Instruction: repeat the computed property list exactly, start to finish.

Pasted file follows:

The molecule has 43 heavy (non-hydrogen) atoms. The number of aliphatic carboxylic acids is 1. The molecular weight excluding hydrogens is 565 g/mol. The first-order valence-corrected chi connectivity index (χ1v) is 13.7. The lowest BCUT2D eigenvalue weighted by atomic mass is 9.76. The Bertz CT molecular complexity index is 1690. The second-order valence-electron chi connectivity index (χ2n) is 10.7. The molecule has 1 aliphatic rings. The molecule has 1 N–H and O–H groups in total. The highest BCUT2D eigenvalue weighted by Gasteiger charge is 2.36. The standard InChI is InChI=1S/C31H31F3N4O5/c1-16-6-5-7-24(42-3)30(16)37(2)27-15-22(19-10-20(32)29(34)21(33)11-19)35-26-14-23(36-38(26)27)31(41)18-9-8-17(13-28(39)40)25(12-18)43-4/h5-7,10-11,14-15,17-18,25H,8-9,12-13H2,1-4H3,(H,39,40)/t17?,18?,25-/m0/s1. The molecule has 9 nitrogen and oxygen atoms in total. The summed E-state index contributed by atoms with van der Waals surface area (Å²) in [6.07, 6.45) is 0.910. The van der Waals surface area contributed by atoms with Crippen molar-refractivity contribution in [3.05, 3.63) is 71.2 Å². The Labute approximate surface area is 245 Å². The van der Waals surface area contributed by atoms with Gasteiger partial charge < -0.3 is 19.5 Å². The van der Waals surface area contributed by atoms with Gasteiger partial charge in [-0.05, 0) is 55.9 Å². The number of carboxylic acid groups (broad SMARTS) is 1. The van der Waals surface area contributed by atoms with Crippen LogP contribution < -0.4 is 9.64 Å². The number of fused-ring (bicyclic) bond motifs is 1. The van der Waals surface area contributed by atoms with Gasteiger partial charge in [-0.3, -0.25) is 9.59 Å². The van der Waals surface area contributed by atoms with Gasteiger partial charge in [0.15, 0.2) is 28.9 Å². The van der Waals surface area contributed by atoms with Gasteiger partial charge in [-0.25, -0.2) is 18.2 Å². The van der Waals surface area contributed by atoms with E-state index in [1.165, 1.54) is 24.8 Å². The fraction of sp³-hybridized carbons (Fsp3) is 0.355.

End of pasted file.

The molecule has 43 heavy (non-hydrogen) atoms. The number of aliphatic carboxylic acids is 1. The molecular weight excluding hydrogens is 565 g/mol. The first-order valence-corrected chi connectivity index (χ1v) is 13.7. The lowest BCUT2D eigenvalue weighted by atomic mass is 9.76. The Bertz CT molecular complexity index is 1690. The second-order valence-electron chi connectivity index (χ2n) is 10.7. The molecule has 1 aliphatic rings. The molecule has 1 N–H and O–H groups in total. The highest BCUT2D eigenvalue weighted by Gasteiger charge is 2.36. The standard InChI is InChI=1S/C31H31F3N4O5/c1-16-6-5-7-24(42-3)30(16)37(2)27-15-22(19-10-20(32)29(34)21(33)11-19)35-26-14-23(36-38(26)27)31(41)18-9-8-17(13-28(39)40)25(12-18)43-4/h5-7,10-11,14-15,17-18,25H,8-9,12-13H2,1-4H3,(H,39,40)/t17?,18?,25-/m0/s1. The molecule has 9 nitrogen and oxygen atoms in total. The summed E-state index contributed by atoms with van der Waals surface area (Å²) in [6.07, 6.45) is 0.910. The van der Waals surface area contributed by atoms with Crippen molar-refractivity contribution in [3.05, 3.63) is 71.2 Å². The Labute approximate surface area is 245 Å². The van der Waals surface area contributed by atoms with Gasteiger partial charge < -0.3 is 19.5 Å². The van der Waals surface area contributed by atoms with Gasteiger partial charge in [-0.05, 0) is 55.9 Å². The number of carboxylic acid groups (broad SMARTS) is 1. The van der Waals surface area contributed by atoms with Crippen LogP contribution < -0.4 is 9.64 Å². The number of fused-ring (bicyclic) bond motifs is 1. The van der Waals surface area contributed by atoms with Gasteiger partial charge in [-0.3, -0.25) is 9.59 Å². The van der Waals surface area contributed by atoms with Gasteiger partial charge in [0.15, 0.2) is 28.9 Å². The van der Waals surface area contributed by atoms with Gasteiger partial charge in [-0.25, -0.2) is 18.2 Å². The van der Waals surface area contributed by atoms with E-state index in [1.165, 1.54) is 24.8 Å². The fraction of sp³-hybridized carbons (Fsp3) is 0.355.